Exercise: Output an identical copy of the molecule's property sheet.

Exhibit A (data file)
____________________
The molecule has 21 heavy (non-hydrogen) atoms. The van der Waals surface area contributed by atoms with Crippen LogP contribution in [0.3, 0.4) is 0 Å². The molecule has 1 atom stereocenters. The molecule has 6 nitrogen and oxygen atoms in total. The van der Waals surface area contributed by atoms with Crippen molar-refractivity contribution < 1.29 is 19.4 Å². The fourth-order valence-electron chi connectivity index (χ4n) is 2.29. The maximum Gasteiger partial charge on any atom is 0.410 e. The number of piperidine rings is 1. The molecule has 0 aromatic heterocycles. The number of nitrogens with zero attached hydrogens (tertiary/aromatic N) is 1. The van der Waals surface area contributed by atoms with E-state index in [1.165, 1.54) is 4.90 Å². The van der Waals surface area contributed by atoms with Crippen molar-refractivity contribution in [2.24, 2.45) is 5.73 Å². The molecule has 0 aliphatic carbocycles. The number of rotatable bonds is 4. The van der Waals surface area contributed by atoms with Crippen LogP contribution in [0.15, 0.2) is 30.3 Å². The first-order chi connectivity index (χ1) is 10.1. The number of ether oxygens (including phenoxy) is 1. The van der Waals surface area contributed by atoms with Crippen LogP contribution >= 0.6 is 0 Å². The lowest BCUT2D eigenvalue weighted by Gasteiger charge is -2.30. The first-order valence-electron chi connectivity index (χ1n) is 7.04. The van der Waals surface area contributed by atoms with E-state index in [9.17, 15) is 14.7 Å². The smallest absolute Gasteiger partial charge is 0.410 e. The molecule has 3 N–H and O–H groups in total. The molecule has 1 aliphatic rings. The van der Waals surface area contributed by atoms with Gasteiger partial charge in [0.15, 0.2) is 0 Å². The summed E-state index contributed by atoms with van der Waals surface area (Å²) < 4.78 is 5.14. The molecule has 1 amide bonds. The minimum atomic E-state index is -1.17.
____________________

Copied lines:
The molecule has 21 heavy (non-hydrogen) atoms. The van der Waals surface area contributed by atoms with Crippen LogP contribution in [0.3, 0.4) is 0 Å². The molecule has 1 atom stereocenters. The molecule has 6 nitrogen and oxygen atoms in total. The van der Waals surface area contributed by atoms with Crippen molar-refractivity contribution < 1.29 is 19.4 Å². The fourth-order valence-electron chi connectivity index (χ4n) is 2.29. The maximum Gasteiger partial charge on any atom is 0.410 e. The number of piperidine rings is 1. The molecule has 0 aromatic heterocycles. The number of nitrogens with zero attached hydrogens (tertiary/aromatic N) is 1. The van der Waals surface area contributed by atoms with E-state index in [1.165, 1.54) is 4.90 Å². The van der Waals surface area contributed by atoms with Crippen molar-refractivity contribution in [2.24, 2.45) is 5.73 Å². The molecule has 0 aliphatic carbocycles. The number of rotatable bonds is 4. The van der Waals surface area contributed by atoms with Crippen LogP contribution in [0.15, 0.2) is 30.3 Å². The first-order chi connectivity index (χ1) is 10.1. The number of ether oxygens (including phenoxy) is 1. The van der Waals surface area contributed by atoms with Crippen LogP contribution >= 0.6 is 0 Å². The lowest BCUT2D eigenvalue weighted by Gasteiger charge is -2.30. The first-order valence-electron chi connectivity index (χ1n) is 7.04. The van der Waals surface area contributed by atoms with E-state index in [9.17, 15) is 14.7 Å². The smallest absolute Gasteiger partial charge is 0.410 e. The molecule has 3 N–H and O–H groups in total. The molecule has 1 aliphatic rings. The van der Waals surface area contributed by atoms with Gasteiger partial charge in [0.15, 0.2) is 0 Å². The summed E-state index contributed by atoms with van der Waals surface area (Å²) < 4.78 is 5.14. The molecule has 1 amide bonds. The minimum atomic E-state index is -1.17.